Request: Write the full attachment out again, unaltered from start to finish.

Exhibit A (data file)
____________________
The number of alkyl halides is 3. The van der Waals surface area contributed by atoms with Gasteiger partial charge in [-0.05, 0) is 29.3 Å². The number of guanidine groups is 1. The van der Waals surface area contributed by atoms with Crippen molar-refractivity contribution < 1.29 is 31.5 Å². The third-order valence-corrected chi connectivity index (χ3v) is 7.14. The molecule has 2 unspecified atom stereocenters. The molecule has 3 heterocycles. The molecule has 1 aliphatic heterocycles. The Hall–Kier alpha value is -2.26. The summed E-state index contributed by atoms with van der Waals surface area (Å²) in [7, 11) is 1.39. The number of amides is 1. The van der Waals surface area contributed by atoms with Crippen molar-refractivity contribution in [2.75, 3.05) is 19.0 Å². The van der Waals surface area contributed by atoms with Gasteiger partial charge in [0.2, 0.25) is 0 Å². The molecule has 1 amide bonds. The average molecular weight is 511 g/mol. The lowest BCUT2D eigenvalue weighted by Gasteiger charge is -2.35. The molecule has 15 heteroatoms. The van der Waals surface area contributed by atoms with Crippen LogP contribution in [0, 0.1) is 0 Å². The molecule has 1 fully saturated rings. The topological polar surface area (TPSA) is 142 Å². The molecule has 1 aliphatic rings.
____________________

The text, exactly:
The number of alkyl halides is 3. The van der Waals surface area contributed by atoms with Gasteiger partial charge in [-0.05, 0) is 29.3 Å². The number of guanidine groups is 1. The van der Waals surface area contributed by atoms with Crippen molar-refractivity contribution < 1.29 is 31.5 Å². The third-order valence-corrected chi connectivity index (χ3v) is 7.14. The molecule has 2 unspecified atom stereocenters. The molecule has 3 heterocycles. The molecule has 1 aliphatic heterocycles. The Hall–Kier alpha value is -2.26. The summed E-state index contributed by atoms with van der Waals surface area (Å²) in [7, 11) is 1.39. The number of amides is 1. The van der Waals surface area contributed by atoms with Crippen molar-refractivity contribution in [2.75, 3.05) is 19.0 Å². The van der Waals surface area contributed by atoms with Gasteiger partial charge in [0.2, 0.25) is 0 Å². The molecule has 1 amide bonds. The average molecular weight is 511 g/mol. The lowest BCUT2D eigenvalue weighted by Gasteiger charge is -2.35. The molecule has 15 heteroatoms. The van der Waals surface area contributed by atoms with Crippen LogP contribution in [0, 0.1) is 0 Å². The molecule has 1 fully saturated rings. The topological polar surface area (TPSA) is 142 Å². The molecule has 1 aliphatic rings.